The inheritance of Queen Fabiola of Belgium has been settled. Queen Fabiola died on 5 December 2014 after a widowhood of 21 years. Her husband had reigned as King Baudouin of the Belgians from 1951 until his sudden death in 1993. The couple had no children and Queen Fabiola spoke of her five miscarriages in 2008, with the words ‘
Her husband had reigned as King Baudouin of the Belgians from 1951 until his sudden death in 1993. The couple had no children and Queen Fabiola spoke of her five miscarriages in 2008, with the words ‘You know, I myself lost five children. You learn something from that experience. I had problems with all my pregnancies, but you know, in the end I think life is beautiful’.
King Baudouin was succeeded by his brother King Albert II, who abdicated in favour of his son Philippe in 2013.
As Queen Fabiola and King Baudouin had no children she had willed all her possessions to the charity Aid Fund of the Queen, which helps Belgians in need and is currently chaired by Queen Mathilde. The inheritance is estimated to be around € 100 million (around £75 million).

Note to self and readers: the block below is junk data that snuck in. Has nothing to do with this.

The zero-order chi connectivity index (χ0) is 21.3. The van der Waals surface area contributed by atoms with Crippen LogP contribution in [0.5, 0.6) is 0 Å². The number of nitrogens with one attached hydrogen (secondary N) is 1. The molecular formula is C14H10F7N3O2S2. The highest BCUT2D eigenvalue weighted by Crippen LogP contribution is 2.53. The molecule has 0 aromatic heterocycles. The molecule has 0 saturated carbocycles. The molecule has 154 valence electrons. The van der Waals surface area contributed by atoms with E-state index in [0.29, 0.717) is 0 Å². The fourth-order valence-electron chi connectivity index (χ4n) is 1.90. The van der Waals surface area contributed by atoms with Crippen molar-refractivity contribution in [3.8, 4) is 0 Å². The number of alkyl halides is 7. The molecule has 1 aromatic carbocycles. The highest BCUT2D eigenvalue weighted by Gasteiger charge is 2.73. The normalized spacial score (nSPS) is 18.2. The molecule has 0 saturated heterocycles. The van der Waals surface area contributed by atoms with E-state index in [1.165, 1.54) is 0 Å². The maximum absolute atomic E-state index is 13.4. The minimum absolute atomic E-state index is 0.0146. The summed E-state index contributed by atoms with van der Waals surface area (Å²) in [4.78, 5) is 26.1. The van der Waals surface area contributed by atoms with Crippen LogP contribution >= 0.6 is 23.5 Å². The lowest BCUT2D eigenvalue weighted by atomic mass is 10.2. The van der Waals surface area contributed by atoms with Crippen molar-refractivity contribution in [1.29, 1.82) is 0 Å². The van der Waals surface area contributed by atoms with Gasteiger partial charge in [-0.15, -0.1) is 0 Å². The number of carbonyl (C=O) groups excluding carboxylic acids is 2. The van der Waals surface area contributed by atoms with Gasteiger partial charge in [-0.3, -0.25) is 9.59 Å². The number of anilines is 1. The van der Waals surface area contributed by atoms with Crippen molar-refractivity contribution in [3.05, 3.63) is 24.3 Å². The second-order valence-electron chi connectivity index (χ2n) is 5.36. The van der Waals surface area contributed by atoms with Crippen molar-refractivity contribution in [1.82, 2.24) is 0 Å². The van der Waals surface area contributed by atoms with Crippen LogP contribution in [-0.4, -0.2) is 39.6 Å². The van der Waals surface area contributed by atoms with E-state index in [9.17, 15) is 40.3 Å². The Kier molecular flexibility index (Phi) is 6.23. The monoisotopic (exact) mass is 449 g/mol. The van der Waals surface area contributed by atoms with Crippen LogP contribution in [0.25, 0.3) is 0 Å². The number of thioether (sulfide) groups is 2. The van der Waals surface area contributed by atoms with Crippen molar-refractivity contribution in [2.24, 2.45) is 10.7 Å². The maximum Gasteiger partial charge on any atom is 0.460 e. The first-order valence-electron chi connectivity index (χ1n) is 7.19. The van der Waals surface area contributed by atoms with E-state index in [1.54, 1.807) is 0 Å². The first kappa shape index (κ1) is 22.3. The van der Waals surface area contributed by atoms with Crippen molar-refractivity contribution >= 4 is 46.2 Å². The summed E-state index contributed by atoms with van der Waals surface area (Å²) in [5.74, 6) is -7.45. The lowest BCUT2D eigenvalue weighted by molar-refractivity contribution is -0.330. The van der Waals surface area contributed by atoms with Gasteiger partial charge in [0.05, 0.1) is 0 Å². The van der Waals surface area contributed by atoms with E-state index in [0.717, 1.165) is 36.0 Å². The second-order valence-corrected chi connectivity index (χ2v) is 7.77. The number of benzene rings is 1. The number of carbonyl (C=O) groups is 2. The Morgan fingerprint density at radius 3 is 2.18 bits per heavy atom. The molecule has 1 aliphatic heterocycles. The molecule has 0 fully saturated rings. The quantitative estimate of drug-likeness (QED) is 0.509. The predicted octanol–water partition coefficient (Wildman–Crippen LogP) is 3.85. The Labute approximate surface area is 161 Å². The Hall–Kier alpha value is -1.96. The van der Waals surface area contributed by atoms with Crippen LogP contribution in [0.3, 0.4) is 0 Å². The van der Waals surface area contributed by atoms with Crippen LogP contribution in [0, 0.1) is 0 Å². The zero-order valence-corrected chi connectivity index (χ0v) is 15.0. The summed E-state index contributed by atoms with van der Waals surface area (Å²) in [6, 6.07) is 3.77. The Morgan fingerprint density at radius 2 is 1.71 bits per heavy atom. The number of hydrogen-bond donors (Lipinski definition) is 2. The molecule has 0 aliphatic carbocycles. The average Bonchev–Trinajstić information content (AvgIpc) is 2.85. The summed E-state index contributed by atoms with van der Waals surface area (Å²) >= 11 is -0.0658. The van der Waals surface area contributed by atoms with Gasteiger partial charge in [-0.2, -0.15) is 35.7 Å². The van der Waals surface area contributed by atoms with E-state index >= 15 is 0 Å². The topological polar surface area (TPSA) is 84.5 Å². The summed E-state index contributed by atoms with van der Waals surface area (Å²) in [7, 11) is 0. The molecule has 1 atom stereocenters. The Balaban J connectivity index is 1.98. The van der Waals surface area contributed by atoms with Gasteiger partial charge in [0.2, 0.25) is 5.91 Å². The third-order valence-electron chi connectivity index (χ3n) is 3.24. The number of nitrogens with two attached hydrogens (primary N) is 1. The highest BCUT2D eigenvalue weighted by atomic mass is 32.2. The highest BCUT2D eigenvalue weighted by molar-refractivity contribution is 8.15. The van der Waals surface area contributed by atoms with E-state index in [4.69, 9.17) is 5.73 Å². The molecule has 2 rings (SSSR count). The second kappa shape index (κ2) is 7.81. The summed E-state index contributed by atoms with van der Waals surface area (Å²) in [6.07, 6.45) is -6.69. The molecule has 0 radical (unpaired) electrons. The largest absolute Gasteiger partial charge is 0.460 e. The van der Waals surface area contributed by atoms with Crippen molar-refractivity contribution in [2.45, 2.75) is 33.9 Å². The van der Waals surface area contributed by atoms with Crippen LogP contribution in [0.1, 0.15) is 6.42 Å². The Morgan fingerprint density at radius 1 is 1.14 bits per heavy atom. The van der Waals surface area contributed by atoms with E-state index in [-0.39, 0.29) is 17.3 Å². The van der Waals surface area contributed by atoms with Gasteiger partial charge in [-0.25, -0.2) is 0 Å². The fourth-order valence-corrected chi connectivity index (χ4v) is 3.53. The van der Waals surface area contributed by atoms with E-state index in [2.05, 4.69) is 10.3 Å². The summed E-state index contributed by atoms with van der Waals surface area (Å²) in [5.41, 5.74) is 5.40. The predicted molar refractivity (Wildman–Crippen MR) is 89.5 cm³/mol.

Though it certainly is charitable, approximately 37 Spanish nephews and nieces will not receive a single penny. One anonymous nephew complained to a Spanish newspaper and has hinted that they are considering legal action to retrieve art that used to belong to the de Mora family. He doubts that Queen Fabiola truly wished to leave everything to the charity as he claims she said to him that she would support them her whole life.
Items included in the inheritance are letters of King Baudouin, furniture and pieces of jewelry. The aid fund can decide to auction the items, transfer them to the use of the Belgian royal family or even keep them in a vault hidden from public view. However, no intentions have made public.
Queen Fabiola was interred in the Church of Our Lady of Laeken in the same tomb as King Baudouin on 12 December 2014.
Photocredit: Tomb at Laeken by Moniek Bloks